Between subject experiment (repeated measures ) with one IV with two levels, which statistical test?

It’s a between-subject design with a control group and a treatment group with 50 people each. Each participant undergoes 100 trails. (repeated measures). So the only within-subject factor is the number of trails. The independent variable is dummy coded (0 & 1). The dependent variable is continuous,it varies between [3.00 to 6.00].I want to compare the means between the two. Should I use a repeated-measures ANOVA / mixed model / T-test/MANOVA?
What is a good approach and why?

I understand that, I can have a mixed model and find anova for that.Is this right?

As this is more of a basic stats question, I think in future you might get a more rapid answer over at

To answer your question, the data you describe are structured hierarchically (many observations nested within each of many individuals), so you would want to use a hierarchical (a.k.a. mixed effects) model that includes a parameter that encodes the difference between the control and treatment groups’ respective means.

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Did that already,may be it’s too basic that didn’t get any response there.Is it okey if I ask you couple more questions on this here ? @mike-lawrence

Yes, we try to be a welcoming community, so when in doubt feel free to continue to post questions here.

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Welcome to the forum!
Just to be clear, I think most people here believe that for the kind of analysis you have in mind, Bayesian analysis, using a mixed model, with packages based on Stan (most likely rstanarm , possibly brms ) are the best you can get. For such use cases we also provide support here. Depending on the exact scientific question you have, it is likely most people here would also advise you against doing a “test” with a yes/no answer and instead just try to estimate the effect size and its associated uncertainty. If you absolutely have to, you might want to do a hypothesis test with a Bayes factor using the bridgesampling package, but Bayes factors may be tricky to get right (I’ve never used them myself, just know this is what people I respect say about them).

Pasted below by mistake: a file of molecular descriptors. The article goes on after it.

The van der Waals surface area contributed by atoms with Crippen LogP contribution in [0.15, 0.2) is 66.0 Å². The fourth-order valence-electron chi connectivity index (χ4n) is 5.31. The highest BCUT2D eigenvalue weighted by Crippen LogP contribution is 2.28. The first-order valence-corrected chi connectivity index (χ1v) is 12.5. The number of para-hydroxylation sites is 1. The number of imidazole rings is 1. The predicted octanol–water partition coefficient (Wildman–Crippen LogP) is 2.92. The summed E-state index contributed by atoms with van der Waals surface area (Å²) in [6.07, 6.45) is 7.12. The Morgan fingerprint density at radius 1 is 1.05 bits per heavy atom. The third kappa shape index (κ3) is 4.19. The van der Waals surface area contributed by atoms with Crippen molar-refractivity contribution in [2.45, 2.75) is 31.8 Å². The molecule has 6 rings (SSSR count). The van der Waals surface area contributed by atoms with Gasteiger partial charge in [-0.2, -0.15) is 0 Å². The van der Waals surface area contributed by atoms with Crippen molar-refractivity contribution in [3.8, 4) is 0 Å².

We will be able to help you most effectively, if you include more information about your ultimate scientific question (the “big picture”) and what exactly are your dependent and independent variables and how are they measured.

Unfortunately, if you, for whatever reason, want/need to stay within a frequentist framework (p-values, ANOVA, …), that would be outside the scope of this forum and we would ask you to move your question elsewhere. Even though I sympathize that getting an answer on Cross Validated is hard (I think I never got one unless I put a bounty on the question).

Best of luck with your analysis!

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Stan isn’t exclusively a Bayesian package. Stan also fits (penalized) maximum likelihood estimates. RStan even provides standard errors based on Hessian approxiamtions. And I’m writing a new chapter in the user’s guide on how to compute bootstrap estimates of variance and confidence intervals.

Having said that, it’s not what Stan’s typically used for.

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You are absolutely right and I made my statement unnecessarily strict, sorry @amini for that, frequentist stats run with the help of Stan are definitely on-topic.